According to the EEC, WHO, and the USEPA silver and hydrogen peroxide pose no harmful effects to humans (Pedahzur et al 1995).
France, Germany, Switzerland and Australia have all approved hydrogen peroxide / silver products for drinking water disinfection (Pedahzur et al 1995, Shuval et al 1995).
 
Hydrogen peroxide/Silver: appears like water and has no taste and odor, so there is no alteration to taste of food or water, in its diluted form is non-irritant to eyes, skin and mucous membranes and is non-toxic, non-carcinogenic and non-mutagenic.
 

Evaluation of Alternative Legionella Disinfection Technologies

The Acceptability of the Disinfectant Formulation for Treatment of Drinking Water

The active ingredients of the commercial disinfectant formulation under study are non-toxic H2O2 and silver. H2O2 has been approved for drinking water disinfection at the concentration required for this anti-Legionella treatment in Europe under “European Standard- EN 902–1999 - Chemicals used for treatment of water intended for human consumption-hydrogen peroxide”.

The use of silver at the concentration required for drinking water disinfection has been approved by the WHO, the EU and the United States Environmental Protection Agency. The commercial formulation has been specifically approved for drinking water disinfection by the USEPA under FIFRA, by the Drinking Water Inspectorate (DWI) in the United Kingdom and the by health authorities in Australia.

 

 

The United States dictate a maximum value of, 0,1 mg/L of silver. (EPA, National Secondary Drinking Water regulations, 2002).

 

http://www.oxytechso...n/content/1002/

 

 

Thanks

Vinit



#10 Vinit

Vinit

    Grade - Active

  • IFSQN Active
  • 14 posts
  • 2 thanks
1
Neutral

  • India
    India

Posted 15 October 2015 - 07:07 PM

There is some information that ,In butter industry, Slab is dipped in chlorine solution to prevent the yeast and old growth.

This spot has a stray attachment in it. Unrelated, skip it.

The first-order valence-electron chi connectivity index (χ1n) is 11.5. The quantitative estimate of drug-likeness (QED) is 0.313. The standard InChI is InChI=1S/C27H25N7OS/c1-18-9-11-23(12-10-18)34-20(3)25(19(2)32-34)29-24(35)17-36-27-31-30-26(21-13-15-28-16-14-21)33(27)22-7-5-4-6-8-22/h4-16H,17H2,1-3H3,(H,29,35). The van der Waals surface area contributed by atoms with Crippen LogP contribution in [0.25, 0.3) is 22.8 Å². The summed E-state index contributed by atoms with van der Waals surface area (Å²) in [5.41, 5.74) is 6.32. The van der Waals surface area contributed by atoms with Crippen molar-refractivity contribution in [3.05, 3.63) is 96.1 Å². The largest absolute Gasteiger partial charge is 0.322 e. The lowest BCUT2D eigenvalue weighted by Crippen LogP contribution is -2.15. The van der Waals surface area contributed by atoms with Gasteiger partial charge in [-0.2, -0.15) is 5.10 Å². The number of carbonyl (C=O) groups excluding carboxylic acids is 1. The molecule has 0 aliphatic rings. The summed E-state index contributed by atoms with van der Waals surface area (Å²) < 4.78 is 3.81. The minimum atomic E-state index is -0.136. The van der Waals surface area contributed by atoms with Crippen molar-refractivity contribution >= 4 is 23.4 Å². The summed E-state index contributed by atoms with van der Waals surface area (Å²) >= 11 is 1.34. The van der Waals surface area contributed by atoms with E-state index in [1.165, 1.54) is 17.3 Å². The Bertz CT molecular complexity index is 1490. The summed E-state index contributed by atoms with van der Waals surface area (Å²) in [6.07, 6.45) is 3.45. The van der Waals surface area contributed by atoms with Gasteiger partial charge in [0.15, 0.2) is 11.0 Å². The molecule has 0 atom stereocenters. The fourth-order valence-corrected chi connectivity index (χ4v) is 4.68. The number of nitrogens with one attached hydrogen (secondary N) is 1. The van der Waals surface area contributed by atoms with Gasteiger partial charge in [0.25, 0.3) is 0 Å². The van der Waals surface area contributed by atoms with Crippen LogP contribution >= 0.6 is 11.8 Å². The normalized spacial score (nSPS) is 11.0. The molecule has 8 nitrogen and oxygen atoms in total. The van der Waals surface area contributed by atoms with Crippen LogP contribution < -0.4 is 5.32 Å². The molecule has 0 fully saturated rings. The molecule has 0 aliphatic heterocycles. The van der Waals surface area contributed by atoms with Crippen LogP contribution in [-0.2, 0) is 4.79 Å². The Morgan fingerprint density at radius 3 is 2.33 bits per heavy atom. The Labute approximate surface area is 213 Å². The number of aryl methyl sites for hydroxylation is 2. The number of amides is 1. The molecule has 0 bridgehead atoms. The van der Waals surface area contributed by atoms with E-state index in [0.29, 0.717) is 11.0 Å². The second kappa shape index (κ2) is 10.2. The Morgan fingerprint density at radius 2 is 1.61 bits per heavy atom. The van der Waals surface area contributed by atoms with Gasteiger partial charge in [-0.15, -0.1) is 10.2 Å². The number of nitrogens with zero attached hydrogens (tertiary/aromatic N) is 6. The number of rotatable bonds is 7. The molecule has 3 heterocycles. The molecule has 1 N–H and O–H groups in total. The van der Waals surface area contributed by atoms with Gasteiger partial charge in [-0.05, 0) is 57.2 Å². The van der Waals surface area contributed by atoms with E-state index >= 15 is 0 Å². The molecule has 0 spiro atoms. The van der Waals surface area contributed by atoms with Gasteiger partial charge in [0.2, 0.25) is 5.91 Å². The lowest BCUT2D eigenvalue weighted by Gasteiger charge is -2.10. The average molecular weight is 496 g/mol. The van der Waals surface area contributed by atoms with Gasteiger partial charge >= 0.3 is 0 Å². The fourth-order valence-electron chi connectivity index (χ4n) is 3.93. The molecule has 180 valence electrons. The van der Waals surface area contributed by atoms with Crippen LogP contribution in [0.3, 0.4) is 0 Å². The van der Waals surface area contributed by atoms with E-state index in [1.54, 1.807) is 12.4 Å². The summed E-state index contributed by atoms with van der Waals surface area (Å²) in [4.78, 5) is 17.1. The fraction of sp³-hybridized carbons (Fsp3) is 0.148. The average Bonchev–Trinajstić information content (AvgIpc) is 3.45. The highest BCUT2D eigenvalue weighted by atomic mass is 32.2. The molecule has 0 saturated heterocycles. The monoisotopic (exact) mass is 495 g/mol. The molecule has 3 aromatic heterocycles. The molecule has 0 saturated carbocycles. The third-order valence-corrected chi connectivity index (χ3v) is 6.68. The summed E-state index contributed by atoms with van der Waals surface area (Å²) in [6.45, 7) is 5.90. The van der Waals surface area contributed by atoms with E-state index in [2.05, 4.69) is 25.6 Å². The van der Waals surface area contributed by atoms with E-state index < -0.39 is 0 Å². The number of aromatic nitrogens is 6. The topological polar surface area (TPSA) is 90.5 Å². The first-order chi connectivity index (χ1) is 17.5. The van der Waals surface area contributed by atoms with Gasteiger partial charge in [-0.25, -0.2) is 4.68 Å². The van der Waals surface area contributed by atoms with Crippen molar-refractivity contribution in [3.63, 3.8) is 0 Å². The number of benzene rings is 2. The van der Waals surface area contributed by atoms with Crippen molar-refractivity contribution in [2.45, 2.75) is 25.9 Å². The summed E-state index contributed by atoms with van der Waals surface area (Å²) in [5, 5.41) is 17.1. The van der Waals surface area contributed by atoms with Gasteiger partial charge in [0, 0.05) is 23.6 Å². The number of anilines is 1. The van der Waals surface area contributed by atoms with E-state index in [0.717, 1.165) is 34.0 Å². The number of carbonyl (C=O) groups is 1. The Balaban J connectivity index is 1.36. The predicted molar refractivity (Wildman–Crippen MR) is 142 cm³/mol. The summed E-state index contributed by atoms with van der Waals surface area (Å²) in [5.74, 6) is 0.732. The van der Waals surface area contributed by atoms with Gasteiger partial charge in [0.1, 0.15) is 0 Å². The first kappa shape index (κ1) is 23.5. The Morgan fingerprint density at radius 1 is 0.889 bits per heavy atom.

MDG

 

Where r u used these chemicals(H2O2 & Peracetic acid) for any food product and water purifier(replace with chlorine).

 

Pls give more details about that.



#11 RMAV

RMAV

    Grade - SIFSQN

  • IFSQN Senior
  • 406 posts
  • 121 thanks
41
Excellent

  • United States
    United States
  • Gender:Male
  • Location:USA - Midwest
  • Interests:QA, Micro, Sanitation;
    Meats, Juice, Condiments;
    SQF, Audit, and aviation

Posted 15 October 2015 - 08:34 PM

I dug up a label specimen I had for a certain EPA-regulated peroxyacetic acid and hydrogen peroxide sanitizer.  Only food contact use listed on the label is for unprocessed fruit/vegetable wash and surface treatment of shell eggs.

 

This does not directly answer the question as this is the application for a specific product by one manufacturer.

 

Here's a link to an article about its use which is a much better read than my uneducated ramblings:

 

http://www.foodsafet...-food-industry/

 

Moderators, please delete the link if inappropriate - I couldn't find the forum rules to verify.



Thanked by 1 Member:

#12 Simon

Simon

    IFSQN...it's My Life

  • IFSQN Admin
  • 12,448 posts
  • 1312 thanks
678
Excellent

  • United Kingdom
    United Kingdom
  • Gender:Male
  • Location:Manchester
  • Interests:Married to Michelle, Father of three boys (Oliver, Jacob and Louis). I enjoy cycling, walking and travelling, watching sport, especially football and Manchester United. Oh and I love food and beer and wine.

Posted 16 October 2015 - 06:04 AM

That kind of educational and on-topic link is fine RMAV.

 

Thanks,
Simon


hand-pointing-down.gif
 
Get FREE bitesize education with IFSQN webinar recordings.
 
Download this handy excel for desktop access to over 140 Food Safety Friday's webinar recordings.
https://www.ifsqn.com/fsf/Free%20Food%20Safety%20Videos.xlsx

 
Check out IFSQN’s extensive library of FREE food safety videos
https://www.ifsqn.com/food_safety_videos.html

 

recommend-us-on-facebook.png


#13 Charles.C

Charles.C

    Grade - FIFSQN

  • IFSQN Moderator
  • 18,307 posts
  • 5128 thanks
1,129
Excellent

  • Earth
    Earth
  • Gender:Male
  • Interests:SF
    TV
    Movies

Posted 16 October 2015 - 06:35 AM

Hi MDG,

 

Both chemicals are discussed (and others) in commercial products for fresh produce in this attachment  –

 

http://www.ifsqn.com...5643#entry75643

 

Peracetic acid thread here –

 

http://www.ifsqn.com...are-experience/


Kind Regards,

 

Charles.C


#14 MDG

MDG

    Grade - MIFSQN

  • IFSQN Member
  • 98 posts
  • 5 thanks
1
Neutral

  • India
    India
  • Gender:Male
  • Location:India

Posted 19 October 2015 - 04:25 PM

Hello,

 

What will be residual time  of contact for the use of per accept acid and hydrogen peroxide solution.






0 user(s) are reading this topic

0 members, 0 guests, 0 anonymous users